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Ben Halpern for CodeNewbie

Posted on with Erin A Olinick

What's the Worst Question You've Ever Been Asked in an Interview?

Job interviews can be nerve-wracking, and sometimes interviewers ask questions that catch you off guard, or that are just plain...weird and terrible.

What's the worst question you've ever been asked in an interview? And how did you respond? πŸ‘€


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Top comments (21)

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jmfayard profile image
Jean-Michel πŸ•΅πŸ»β€β™‚οΈ Fayard • Edited

So I was doing Android programming at the time, and there is like a long running guerilla on what is THE BEST dependency injection framework. Dagger vs koin vs kodein vs hilt vs manual di vs god knows what. Kind of like editor wars vim vs emacs vs vsstudio code vs intellij, but dumber.

So the senior dev, who evidently never received any training in hiring, asked me what depenency injection framework I used, and I was naive enough to answer, and he didn't like my answer. And that was it.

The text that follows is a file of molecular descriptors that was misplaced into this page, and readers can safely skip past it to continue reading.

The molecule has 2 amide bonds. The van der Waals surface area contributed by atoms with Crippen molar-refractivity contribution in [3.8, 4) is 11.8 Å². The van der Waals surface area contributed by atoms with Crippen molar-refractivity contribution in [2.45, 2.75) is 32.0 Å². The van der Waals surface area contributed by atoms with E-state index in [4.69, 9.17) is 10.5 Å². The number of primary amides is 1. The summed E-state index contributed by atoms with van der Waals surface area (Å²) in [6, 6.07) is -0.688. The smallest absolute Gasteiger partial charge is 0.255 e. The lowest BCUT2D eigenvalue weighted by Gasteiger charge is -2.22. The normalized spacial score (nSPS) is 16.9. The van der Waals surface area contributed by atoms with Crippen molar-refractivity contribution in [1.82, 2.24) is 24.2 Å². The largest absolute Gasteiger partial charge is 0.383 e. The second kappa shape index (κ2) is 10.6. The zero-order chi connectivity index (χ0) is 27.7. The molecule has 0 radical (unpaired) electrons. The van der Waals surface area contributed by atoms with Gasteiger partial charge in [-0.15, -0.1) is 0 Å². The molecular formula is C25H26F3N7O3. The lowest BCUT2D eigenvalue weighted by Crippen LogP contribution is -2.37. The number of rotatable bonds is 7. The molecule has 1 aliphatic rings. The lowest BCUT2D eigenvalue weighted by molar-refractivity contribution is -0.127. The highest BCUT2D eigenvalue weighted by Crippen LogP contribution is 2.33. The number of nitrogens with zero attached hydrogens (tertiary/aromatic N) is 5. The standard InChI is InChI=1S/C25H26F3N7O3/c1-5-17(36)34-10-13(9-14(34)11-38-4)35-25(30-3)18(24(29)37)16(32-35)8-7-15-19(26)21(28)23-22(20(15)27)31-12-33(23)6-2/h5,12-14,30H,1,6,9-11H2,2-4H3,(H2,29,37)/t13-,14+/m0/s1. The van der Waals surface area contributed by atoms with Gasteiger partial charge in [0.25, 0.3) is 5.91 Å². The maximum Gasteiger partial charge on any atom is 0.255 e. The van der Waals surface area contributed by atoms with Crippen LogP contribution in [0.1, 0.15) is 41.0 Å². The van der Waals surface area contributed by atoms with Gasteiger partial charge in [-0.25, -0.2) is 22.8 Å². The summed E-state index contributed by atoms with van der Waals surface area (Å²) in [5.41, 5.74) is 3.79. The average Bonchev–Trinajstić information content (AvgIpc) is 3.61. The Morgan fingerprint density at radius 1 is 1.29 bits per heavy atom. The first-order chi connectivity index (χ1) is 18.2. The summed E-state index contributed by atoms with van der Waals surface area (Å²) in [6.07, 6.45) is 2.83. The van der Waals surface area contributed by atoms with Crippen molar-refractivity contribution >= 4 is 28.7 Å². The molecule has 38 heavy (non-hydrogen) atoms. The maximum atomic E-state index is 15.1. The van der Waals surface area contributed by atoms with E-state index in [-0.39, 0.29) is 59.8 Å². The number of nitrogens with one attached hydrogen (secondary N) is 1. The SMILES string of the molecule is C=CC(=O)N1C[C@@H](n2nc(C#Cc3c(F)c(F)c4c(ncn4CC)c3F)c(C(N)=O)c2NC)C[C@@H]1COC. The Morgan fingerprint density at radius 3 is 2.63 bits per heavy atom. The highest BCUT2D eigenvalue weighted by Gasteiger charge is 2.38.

I was infuriated the whole day after, like why the fuck are we doing this?

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cubiclesocial profile image
cubiclesocial

After you've been around the block a few times, you'll eventually realize that what you really want is to have the person interviewing you to be thrown completely off-kilter for your own personal entertainment. Interviewing is, after all, a two way street.

For example, if some interviewer were to ask me what text editor I prefer for coding, I would say Crimson Editor v3.70 2004 edition. That would throw them for a loop and running to Google Search. Then they would find the text editor's ancient website, wacky dog icon, and they'd look at me dumbfounded that the text editor hasn't been updated in almost 20 years, and ask if I really do run that specific version of that text editor as my primary coding editor. They are expecting a boring, vanilla, common response of vim/gvim/VS code/etc whereby they can instantly judge me. Instead, they get an answer that is not on their internal "approved" and "disapproved" mental list of text/coding editors. If Crimson doesn't send them running for Google, then I have a number of backup plans that certainly will.